Thursday, September 12, 2019


Yep, I know - I'm a little late getting to the party, but I recently got my hands on the President McKinley 40 channel am/ssb mobile, and I thought I'd jot down my overall impression as the last newly released rig I'd had so far was President's Lincoln 2 V3.

Well first of all, I procured my transceiver in the used market place ($99) without the factory box and accessories (It did have the microphone). When I received the box and pulled it from the safety of our postal box my first thought was "this box is too freaking light to have a radio in here - I've been had!" but no, the radio was indeed, in the box. The transceiver itself is just a little bitty thing that is no way near the weight of an older CB like the 138XLR. There's nothing wrong with that, it just took me by surprise.

I had an immediate pet peeve: The "moron" sticker on top of the radio which tries to help the most moronic of us apply DC power correctly. After all, it uses a standard 3-pin power connector which would make it almost impossible to key incorrectly (unless you were a persistent Moron)

Moving on.... 

There were a couple things that attracted me to this model. Having read and viewed various reviews I was interested in the SWR feature and looked forward to having something in the car with a front-firing speaker. So out of the box and onto the bench it went.

On power up the colorful display lights up and gives you all the information you need to know - What channel you're on, the corresponding frequency (albiet tiny and hard to see), channel activity via S-meter, status of the rf gain control, and whether or not you have the noise blanker or high-cut filters in use.

Compared to the Uniden 980 the overall appearance is rather sparce, (back when I bought a 980 my first thought was "where do I insert my Rolling Stones CD?"). I guess, if I had to put the McKinley into a category I would say that it is "utilitarian", and there's nothing wrong with that.

While everything is aligned at your finger tips my personal preference would have been to reverse the layout by having the speaker on the right side vs. left, but that's just my preference. In any case it was nice to have a front-firing speaker.

The controls at your finger tips are:

  • Fine/coarse Clarifier - Receive only (scroll down for more info)
  • Power / Squelch / ASC - dual potentiometer control also varies RF output
  • Channel selector / Menu -
  • Dual-Watch (ch9/19)
  • MIC GAIN (self explanatory)
Other buttons below display: MODE / PA / WX / NB/ANL/ HiCut.

[I would not have bought this solely for WX, but I was nonetheless happy to have the NOAA back in the vehicle like I had with my Midland 77-290 25 years ago].

By pressing the Channel control in you can toggle around and vary the color of the screen (orange, blue, green), adjust the brightness / contrast, and best of all - turn OFF that annoying key BEEP. If you're not a Roger Beep kinda guy you have the option to turn it off and don't have to go thru contortions to do it.

While toggling around you can also change the receive tone and/or activate the SWR feature. Now this is pretty cool! I first heard about it when I watched the review from "Mikes-Radio-Repair" and thought it was something every rig should have (it is). 

You don't have to switch any thing to "Set", align the needle to one side of the meter and then switch back to SWR (like the BS you normally would), it just does it.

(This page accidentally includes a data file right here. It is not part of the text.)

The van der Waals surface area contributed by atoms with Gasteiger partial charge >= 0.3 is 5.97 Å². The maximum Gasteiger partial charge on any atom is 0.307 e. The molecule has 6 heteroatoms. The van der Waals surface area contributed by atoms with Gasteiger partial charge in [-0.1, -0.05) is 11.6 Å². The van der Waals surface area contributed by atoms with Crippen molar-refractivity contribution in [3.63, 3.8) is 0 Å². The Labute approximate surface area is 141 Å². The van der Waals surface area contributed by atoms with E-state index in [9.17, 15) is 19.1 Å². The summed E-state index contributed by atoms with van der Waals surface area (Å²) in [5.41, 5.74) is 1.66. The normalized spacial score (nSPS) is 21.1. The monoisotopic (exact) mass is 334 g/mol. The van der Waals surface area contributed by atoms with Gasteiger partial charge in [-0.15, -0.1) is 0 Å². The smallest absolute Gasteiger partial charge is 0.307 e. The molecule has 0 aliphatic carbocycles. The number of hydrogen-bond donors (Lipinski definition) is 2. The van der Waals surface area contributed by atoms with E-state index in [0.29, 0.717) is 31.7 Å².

Rather than further duplicating other reviews I think it's time to stop and give you some links for further details on features it has, and what they do, then I'll continue with my thoughts about it.




The President McKinley AM/SSB USA transceiver is a fairly "locked down" CB which only allows you to open the clarifier and no other mods. If they (President) had only one thing that could be done to the rig, picking the clarifier mod was the right choice. I don't have any problems using a radio on the 40 channel FCC spread, but if it has SSB then I want the Clarifier to track on receive AND transmit.

There is another version of the McKinley for the rest of the world, which is the EU model. You can go pretty much anywhere with this one, but from what I've seen, it's not available anywhere in the U.S.

This microphone works okay but is so lightweight that it feels super cheap when holding it, and I'm not confident about how well it will hold up as time goes by with day-after-day use. It's the new standard 6-pin configuration shared by Uniden / President which means you can use the wireless Bluetooth microphone from your 880/980 radio on this model if you want to. 

There is no hokey-pokey "voodoo" magic about getting this to work - it's just like pairing a Bluetooth device to your computer. As long as the pin-out is correct on the piece that plugs into the microphone jack matches (and it does), it should work just fine.

I'm trying to stop comparing every new radio with classic old school equipment (like I did with Uniden Bearcat's 980SSB) because they'll never quite live up to those expectations, but it's hard not to do. Because my description of the McKinley is "Utilitarian" I had to ask myself if I would have spent $180 for a new-in-the-box model? 

No, it just isn't worth it. 

This is a radio that should be selling for  $130 or less. At that price point you really couldn't gripe a lot about the stuff that it's lacking, but @ $180 it's only $45 less than a President Lincoln II  or $69 less than a President Lincoln II+ ( yes, I know they are supposed to be Ham-band only rigs, but I live in the real world).

So that's the review, as well as a big "Thank You" to all the folks (above) who covered the minutia details about this when it first came out...



No comments:

Post a Comment